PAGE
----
Temple of Elemental Evil (CRPG)

Playing the Temple of Elemental Evil board game has made me curious about the original. The 2003 computer adaptation by Troika Games, who would go on to make the beloved Vampire: The Masquerade – Bloodlines, is on my Stack, so I reinstalled it and gave it a try last night.

I remember shelving this the first time around because it demanded so much attention, and required so many decisions, for so little result. This game is allegedly the most faithful CRPG representation of the 3.5e D&D ruleset ever, and, while that’s the version of D&D I’m most familiar with, I have to admit that it’s a bit of slog to get started in, with its excessively elaborate character creation system. ToEE pares down some of the lists of skills and gods and such into something more manageable, but it’s still quite a lot to get through, and, unlike a player of regular D&D, you do it for every character in your party. And then, once you get into the game proper and think you’re done with decisions like that for a while, a stranger on the road offers his services as a hireling, for an up-front fee plus a half-share of the loot. This happens before you even reach the person who assigns you your first mission, and it proved a breaking point for me back then.

I should note that the game does come with a number of pre-generated characters, and that going through the whole character generation process instead of just picking them out of a list was my decision — as was going through the “advanced” version of character creation when possible, doing stats by point-buy instead of rolling and so forth. What can I say? I wanted the full experience. But now that I’ve gone through that once, I think I’ll be picking premades for my next party. And there will be a next party; my first party suffered a TPK on its first mission, slaughtered by a mix of bandits and giant frogs while I was still trying to master the command UI.

That’s the game’s biggest peculiarity, the UI. Movement and obvious actions (opening a door, talking to a friendly NPC, using your default attack on an enemy, etc) is done through left-clicking, as you’d expect. Anything else, the whole panoply of spells and special abilities and nonstandard combat actions that 3.5e supports, is done through a system of hierarchical menus, displayed radially. This just looks weird, and takes some getting used to. I guess it’s functionally not all that different from a normal drop-down menu, but it’s not always obvious where a particular action fits in the hierarchy. Also, there are a few non-obvious wrinkles, like spontaneous casting for clerics. See, in 3.5e, clerics can cast any spell they’ve prepared, no matter what it is, as a “cure wounds” spell of the same level instead (or “inflict wounds” for evil clerics). How do you do this in the UI? It turns out you hold down the shift key while selecting it from the menu. This helpfully changes all spells listed in the menu into the appropriate “cure” spell, but it isn’t very discoverable. Fortunately, there’s documentation. Unfortunately, the documentation rivals an actual D&D manual in thickness, so things aren’t very discoverable there either. I have the feeling I’ll be making discoveries about things I could have been doing all along for some time.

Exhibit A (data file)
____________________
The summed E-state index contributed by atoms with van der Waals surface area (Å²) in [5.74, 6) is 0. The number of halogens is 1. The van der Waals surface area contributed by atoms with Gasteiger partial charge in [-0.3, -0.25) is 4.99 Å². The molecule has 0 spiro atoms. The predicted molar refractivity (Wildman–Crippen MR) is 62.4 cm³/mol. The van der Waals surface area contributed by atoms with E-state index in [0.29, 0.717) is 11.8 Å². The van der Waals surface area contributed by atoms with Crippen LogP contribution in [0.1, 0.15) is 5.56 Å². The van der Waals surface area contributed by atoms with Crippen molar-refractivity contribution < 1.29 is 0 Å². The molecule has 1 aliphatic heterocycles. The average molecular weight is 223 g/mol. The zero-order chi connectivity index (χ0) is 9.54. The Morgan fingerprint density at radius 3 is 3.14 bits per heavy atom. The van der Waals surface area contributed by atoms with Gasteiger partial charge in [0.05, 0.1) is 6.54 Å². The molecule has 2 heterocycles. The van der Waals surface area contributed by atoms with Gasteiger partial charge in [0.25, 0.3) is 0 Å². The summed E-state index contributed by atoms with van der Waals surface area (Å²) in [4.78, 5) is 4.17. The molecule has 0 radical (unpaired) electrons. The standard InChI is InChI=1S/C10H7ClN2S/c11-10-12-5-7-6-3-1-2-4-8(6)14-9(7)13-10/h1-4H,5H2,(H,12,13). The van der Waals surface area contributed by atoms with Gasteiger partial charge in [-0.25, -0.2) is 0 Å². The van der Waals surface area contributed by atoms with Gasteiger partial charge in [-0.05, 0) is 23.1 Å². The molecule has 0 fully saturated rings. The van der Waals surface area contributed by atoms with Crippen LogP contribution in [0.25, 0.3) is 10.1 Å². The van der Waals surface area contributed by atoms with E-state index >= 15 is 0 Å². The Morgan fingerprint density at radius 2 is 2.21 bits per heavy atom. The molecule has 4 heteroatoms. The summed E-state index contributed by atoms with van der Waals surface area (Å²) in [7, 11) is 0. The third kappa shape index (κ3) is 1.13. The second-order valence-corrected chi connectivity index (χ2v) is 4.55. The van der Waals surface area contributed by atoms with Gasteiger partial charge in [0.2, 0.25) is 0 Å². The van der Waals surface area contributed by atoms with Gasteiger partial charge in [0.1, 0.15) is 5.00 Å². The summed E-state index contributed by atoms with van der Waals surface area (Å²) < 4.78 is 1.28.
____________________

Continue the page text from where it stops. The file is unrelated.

3 Comments so far

  1. malkav11 on 31 Aug 2017

    Did you install the Circle of Eight mod? I think most people consider that pretty essential to playing TOEE at this point, not least because like every game Troika released, TOEE has its fair share of bugs that the mod does its best to correct.

  2. Carl Muckenhoupt on 2 Sep 2017

    This comment was the first I’d heard of it, but I have it installed now.

  3. Ice Cream Jonsey on 3 Sep 2017

    I bought ToEE from a recent gog sale and had many of the same experiences that you did, baf. There was a lot of decision making up front. Which I am fine with, but at the time I think I had just gotten done with a bunch of decisions at my day job, so I shelved ToEE for a little bit. I’m going to download that mod as well (thanks, malkav11!) and give it a go.

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